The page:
The duration of this meteor shower extends from February 13 to April 8, with maximum occurring sometime between March 3 and 9 (λ=342-348°). The average radiant during maximum is RA=182°, DEC=+3°, while the ZHR seems to peak at 2-5.
The discovery of the Pi Virginids should be attributed to Cuno Hoffmeister, who, in his 1948 book Meteorströme, included a meteor shower meeting this stream’s basic description among the nine visual radiants making up his “Virginid Complex.” This was the earliest of the active Virginid showers, with maximum occurring at a λ=344.5°, from RA=178.8°, DEC=+0.6°. Nine visual radiants had been collected during 1908 to 1938, which provided the data for the Pi Virginids.
Visual radiants from this stream are not prominent in the records. The Author has noted that the overall confusion of activity in the entire Virginid region during March and April generally makes visual observations useless—especially in the 19th century, when Denning’s stationary radiant theory was in full swing. At that time, Denning noted weak, but continuous activity during March and April from a position matching that of the Pi Virginid maximum. However, since, the radiant of this stream moves steadily southeastward, one can only conclude that these “stationary” Virginid radiants were the product of several different streams of the Virginid complex. Careful, accurate plots are one answer to studying showers of the Virginid complex. Another accurate method of studying these streams, and, especially the Pi Virginids, is by the use of radar.
Radar studies revealed definite traces of the Pi Virginids during the 1960s. The first study was that of B. L. Kashcheyev and V. N. Lebedinets, both of the Kharkov Polytechnical Institute (USSR). When the radar began operating on March 14, the first members of the Pi Virginids were detected and observations of stream members continued until March 23. The average radiant was given as RA=188°, DEC=+1°. In the following year, C. S. Nilsson (University of Adelaide, South Australia) conducted a radar survey which ultimately revealed three meteors during the period of March 13-16. These meteors came from a radiant of RA=189°, DEC=-4°. On this occasion, the radar equipment only operated during March 11-16, so that later activity would have easily been missed. It is also interesting that Nilsson noted many other meteors in the vicinity of this radiant, but he stated that the equipment was not capable of resolving the individual radiants displaying activity.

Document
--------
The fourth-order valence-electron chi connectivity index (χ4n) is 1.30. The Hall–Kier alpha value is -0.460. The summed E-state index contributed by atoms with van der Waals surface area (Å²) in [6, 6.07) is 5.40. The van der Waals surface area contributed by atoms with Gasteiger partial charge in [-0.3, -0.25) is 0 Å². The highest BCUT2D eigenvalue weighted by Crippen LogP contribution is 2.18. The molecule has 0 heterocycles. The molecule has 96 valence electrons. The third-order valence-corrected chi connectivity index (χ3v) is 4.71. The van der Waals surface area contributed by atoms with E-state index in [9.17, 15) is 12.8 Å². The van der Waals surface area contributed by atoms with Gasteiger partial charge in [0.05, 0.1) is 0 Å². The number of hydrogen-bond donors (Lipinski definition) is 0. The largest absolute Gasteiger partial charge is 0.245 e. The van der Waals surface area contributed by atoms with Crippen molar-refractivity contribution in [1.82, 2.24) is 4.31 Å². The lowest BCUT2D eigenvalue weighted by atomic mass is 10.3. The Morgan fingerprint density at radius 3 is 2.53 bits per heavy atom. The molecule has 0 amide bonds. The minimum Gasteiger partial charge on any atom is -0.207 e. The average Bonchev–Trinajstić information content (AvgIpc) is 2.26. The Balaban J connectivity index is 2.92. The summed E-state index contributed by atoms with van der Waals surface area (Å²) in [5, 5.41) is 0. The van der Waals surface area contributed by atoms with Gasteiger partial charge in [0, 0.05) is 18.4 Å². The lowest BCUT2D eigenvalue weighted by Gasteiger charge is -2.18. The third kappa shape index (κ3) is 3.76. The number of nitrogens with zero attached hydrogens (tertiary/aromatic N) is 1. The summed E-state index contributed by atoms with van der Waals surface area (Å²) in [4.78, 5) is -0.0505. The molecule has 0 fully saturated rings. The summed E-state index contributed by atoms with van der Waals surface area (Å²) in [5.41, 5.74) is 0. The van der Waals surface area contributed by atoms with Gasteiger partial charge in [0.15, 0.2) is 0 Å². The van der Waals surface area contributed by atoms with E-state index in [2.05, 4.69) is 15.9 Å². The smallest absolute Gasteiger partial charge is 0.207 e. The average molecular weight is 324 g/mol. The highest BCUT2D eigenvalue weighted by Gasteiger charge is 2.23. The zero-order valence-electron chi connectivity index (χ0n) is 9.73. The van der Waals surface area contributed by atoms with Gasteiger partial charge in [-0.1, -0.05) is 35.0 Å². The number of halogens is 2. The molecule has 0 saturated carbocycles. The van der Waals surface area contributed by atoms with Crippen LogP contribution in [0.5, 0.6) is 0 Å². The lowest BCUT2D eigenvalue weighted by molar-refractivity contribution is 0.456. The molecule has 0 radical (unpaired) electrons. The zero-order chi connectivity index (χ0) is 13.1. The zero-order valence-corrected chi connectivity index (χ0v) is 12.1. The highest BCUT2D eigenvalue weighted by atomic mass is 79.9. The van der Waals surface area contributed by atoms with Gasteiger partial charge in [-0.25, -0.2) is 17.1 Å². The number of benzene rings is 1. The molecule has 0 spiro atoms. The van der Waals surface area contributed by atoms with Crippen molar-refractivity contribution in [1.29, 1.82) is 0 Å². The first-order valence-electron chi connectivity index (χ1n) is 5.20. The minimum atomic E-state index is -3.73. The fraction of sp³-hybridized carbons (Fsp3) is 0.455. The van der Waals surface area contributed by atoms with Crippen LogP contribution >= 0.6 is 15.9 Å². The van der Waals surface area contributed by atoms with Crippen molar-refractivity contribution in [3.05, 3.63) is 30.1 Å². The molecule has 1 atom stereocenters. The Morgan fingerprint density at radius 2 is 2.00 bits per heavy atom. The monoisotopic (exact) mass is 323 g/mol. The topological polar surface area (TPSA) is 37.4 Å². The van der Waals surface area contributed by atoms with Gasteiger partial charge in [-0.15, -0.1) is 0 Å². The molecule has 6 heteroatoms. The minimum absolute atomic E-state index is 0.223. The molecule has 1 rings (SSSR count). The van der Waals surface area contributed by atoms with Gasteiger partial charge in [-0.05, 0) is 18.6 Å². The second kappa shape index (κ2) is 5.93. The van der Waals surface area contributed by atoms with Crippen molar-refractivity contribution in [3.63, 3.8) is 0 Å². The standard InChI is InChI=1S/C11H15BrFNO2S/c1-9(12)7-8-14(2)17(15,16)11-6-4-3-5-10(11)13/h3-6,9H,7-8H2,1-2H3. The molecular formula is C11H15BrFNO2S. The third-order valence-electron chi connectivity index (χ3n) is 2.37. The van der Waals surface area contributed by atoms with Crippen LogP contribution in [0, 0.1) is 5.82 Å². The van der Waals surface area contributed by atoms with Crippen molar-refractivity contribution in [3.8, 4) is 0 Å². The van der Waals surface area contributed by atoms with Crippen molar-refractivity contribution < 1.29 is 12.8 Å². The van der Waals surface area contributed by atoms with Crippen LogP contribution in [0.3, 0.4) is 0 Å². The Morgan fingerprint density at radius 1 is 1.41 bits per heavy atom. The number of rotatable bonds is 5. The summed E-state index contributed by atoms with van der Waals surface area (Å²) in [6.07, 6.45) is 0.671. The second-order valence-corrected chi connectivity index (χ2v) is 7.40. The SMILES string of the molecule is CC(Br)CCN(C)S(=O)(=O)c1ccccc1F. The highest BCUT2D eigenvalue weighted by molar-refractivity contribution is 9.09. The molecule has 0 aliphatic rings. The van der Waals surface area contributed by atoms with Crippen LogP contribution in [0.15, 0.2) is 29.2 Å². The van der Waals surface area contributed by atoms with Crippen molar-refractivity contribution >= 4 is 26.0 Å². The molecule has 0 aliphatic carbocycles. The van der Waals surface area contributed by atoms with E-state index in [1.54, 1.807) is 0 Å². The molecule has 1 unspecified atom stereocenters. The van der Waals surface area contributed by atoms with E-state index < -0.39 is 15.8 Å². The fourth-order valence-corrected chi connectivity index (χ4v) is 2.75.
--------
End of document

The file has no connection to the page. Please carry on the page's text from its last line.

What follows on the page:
Both sessions of the Radio Meteor Project, conducted by Zdenek Sekanina at Havana, Illinois, during the 1960s, detected the Pi Virginids. The first session occurred during 1961-1965. It indicated the shower’s duration was February 23-March 13, with a nodal passage on March 5.8 (λ=344.7°), and an average radiant of RA=182.4°, DEC=+7.4°. The second session was conducted during 1968-1969. On this occasion, the duration was determined as February 13-April 8, while the nodal passage came on March 9.0 (λ=347.9°). The average radiant was RA=184.1°, DEC=+0.5°.
Recent observations of this shower have been made by members of the Western Australia Meteor Section. In 1979, shower members were detected during March 2-5, with a maximum ZHR of 2.28+/-1.02 coming on March 3, from RA=182°, DEC=+7°. In 1980, shower members were detected during March 2-10. A maximum ZHR of 5.38+/-3.11 came on March 3, from RA=183°, DEC=+9°.
Orbits have been determined for this stream on four occasions—all during the 1960’s and all during radio-echo surveys. Kashcheyev and Lebedinets’ 1960 survey was based on 9 meteors. Nilsson’s 1961 survey orbit was based on 3 radio meteor orbits. Sekanina’s 1961-1965 survey was based on 9 meteors and his 1969 survey was based on 60 meteors.